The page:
M.J. Simpson has approached Douglas Adams as a fan and admirer, but one with a determination to get the facts straight and to share with the reader not just the ultimate result, but the circuitous route he sometimes had to take to get to that final result. For instance, when Simpson approaches a paragraph in which he intends to share the date of a meeting between three people, he includes quotes from five people about who was where when, who was managing who's calendar, and who couldn't have possibly been there because he was in New York at the time having the most memorable roast beef sandwich of his life with his fiancee. This commitment to accuracy sometimes makes for belabored writing, but you can't read the book without complete confidence that you're getting the straight dope. Everything cited, quoted, or in any way referenced in this book is meticulously footnoted--Ironic, considering the sometimes chaotic approach Douglas took to life.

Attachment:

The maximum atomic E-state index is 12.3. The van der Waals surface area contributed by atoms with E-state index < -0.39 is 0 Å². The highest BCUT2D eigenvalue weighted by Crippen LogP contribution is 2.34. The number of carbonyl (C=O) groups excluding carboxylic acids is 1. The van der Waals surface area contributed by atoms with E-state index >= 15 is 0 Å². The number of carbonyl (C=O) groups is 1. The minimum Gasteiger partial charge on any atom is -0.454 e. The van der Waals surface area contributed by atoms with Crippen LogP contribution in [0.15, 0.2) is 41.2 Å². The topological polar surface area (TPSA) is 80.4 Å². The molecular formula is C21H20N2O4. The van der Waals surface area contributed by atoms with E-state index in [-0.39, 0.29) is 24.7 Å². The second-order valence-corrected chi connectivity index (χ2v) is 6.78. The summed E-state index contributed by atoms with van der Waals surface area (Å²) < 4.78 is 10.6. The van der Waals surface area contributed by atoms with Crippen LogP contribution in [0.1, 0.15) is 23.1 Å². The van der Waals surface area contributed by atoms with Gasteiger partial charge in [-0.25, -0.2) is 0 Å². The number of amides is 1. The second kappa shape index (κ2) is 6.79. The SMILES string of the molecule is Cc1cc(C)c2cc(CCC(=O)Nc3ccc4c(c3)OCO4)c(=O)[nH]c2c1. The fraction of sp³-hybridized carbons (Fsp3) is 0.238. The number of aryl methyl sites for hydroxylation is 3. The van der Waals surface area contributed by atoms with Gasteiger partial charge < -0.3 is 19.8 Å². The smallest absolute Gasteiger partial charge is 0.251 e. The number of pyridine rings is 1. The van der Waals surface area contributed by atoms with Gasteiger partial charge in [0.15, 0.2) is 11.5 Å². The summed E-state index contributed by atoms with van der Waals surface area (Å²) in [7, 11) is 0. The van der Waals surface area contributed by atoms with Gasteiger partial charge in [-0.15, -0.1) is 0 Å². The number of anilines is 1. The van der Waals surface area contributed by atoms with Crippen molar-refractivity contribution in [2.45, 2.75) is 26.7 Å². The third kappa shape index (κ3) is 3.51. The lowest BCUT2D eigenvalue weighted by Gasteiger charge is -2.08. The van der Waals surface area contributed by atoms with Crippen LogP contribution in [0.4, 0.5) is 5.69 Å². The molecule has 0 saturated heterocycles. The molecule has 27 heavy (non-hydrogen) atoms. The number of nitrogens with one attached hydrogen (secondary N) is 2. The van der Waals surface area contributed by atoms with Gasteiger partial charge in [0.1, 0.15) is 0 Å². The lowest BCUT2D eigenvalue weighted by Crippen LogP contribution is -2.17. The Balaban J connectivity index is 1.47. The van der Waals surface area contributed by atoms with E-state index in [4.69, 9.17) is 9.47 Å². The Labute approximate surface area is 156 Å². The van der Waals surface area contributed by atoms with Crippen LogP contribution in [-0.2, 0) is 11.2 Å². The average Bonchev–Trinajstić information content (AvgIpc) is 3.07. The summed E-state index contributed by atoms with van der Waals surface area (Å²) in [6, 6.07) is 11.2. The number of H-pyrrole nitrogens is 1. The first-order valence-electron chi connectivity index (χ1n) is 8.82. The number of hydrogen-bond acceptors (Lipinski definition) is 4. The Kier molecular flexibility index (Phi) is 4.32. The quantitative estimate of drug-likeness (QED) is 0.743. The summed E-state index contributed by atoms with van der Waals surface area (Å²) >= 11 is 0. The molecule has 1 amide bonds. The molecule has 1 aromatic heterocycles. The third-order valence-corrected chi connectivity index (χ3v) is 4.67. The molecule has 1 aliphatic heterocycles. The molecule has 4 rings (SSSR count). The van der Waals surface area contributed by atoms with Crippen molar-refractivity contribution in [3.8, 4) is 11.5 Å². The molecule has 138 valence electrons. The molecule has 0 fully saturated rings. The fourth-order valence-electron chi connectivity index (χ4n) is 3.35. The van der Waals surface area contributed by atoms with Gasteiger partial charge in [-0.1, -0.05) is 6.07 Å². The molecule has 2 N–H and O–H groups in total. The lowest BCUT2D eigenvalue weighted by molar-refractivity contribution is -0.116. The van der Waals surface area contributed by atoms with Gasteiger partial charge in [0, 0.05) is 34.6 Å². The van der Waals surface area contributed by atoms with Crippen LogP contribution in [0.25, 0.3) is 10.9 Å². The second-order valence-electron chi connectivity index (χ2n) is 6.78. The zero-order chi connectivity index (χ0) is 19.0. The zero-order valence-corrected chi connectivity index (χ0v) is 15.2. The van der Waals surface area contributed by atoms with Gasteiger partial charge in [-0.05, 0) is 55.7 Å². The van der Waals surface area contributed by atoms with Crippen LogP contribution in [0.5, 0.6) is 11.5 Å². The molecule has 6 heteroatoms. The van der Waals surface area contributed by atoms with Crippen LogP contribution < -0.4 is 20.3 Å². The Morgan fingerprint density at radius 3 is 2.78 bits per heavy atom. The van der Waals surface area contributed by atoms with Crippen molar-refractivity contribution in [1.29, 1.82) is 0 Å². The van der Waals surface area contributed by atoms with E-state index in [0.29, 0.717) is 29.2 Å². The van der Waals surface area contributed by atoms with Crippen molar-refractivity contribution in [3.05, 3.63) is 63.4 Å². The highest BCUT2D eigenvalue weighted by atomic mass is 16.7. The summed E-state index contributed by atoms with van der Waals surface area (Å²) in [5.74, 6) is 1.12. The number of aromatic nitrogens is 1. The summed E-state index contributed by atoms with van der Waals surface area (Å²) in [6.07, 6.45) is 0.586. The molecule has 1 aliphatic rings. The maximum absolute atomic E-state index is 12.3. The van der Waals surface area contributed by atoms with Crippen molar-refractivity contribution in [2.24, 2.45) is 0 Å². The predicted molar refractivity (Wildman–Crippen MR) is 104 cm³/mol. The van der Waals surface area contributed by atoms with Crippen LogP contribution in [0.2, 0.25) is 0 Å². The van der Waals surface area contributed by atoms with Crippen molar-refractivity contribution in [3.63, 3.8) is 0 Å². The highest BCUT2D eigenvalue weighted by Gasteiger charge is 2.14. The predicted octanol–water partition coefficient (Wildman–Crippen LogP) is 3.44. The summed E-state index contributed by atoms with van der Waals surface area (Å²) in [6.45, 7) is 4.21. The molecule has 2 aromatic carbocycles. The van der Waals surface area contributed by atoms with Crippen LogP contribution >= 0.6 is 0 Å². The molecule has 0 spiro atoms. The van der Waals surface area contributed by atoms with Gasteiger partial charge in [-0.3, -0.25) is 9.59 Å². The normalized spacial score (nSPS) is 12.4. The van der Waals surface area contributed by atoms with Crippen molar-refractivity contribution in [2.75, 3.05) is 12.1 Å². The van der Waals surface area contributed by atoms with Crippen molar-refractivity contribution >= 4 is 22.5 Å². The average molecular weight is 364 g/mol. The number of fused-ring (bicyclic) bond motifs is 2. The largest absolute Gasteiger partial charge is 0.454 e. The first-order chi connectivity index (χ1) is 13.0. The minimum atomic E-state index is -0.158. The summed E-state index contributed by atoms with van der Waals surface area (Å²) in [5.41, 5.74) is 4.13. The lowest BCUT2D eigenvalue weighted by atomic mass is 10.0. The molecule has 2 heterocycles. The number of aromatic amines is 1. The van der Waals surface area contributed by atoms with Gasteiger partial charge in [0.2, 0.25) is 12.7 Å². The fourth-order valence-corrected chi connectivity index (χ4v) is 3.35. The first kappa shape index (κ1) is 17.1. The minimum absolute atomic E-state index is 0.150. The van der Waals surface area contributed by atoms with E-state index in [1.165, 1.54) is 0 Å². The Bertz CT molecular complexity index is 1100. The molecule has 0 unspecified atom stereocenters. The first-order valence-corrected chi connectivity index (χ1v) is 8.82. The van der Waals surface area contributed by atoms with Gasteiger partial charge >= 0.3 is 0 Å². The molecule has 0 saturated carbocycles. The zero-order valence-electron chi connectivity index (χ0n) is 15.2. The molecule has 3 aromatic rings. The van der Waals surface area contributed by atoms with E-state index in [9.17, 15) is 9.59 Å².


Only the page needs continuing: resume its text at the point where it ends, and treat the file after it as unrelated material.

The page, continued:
But, beyond the writing and the impulse I had to edit every sentence, I have to say that It's All Here. Everything you might consider significant. Douglas' growing up, his relationships, his passions, his distractions, his contacts, his foibles, his genius, his enterprises... just everything. And it is told with such sympathy for Douglas that even as you read the details of these fouled-up anecdotes and exaggerated stories he told, you understand and you don't condemn him.

I highly recommended this particular biography for anyone who enjoys having an encyclopedic knowledge of a subject, particularly if that person is also a fan of any of Douglas Adams' works or even just those who are creative and lucky.

But it won't be fast.
 
A lifeless life  Jun 18, 2006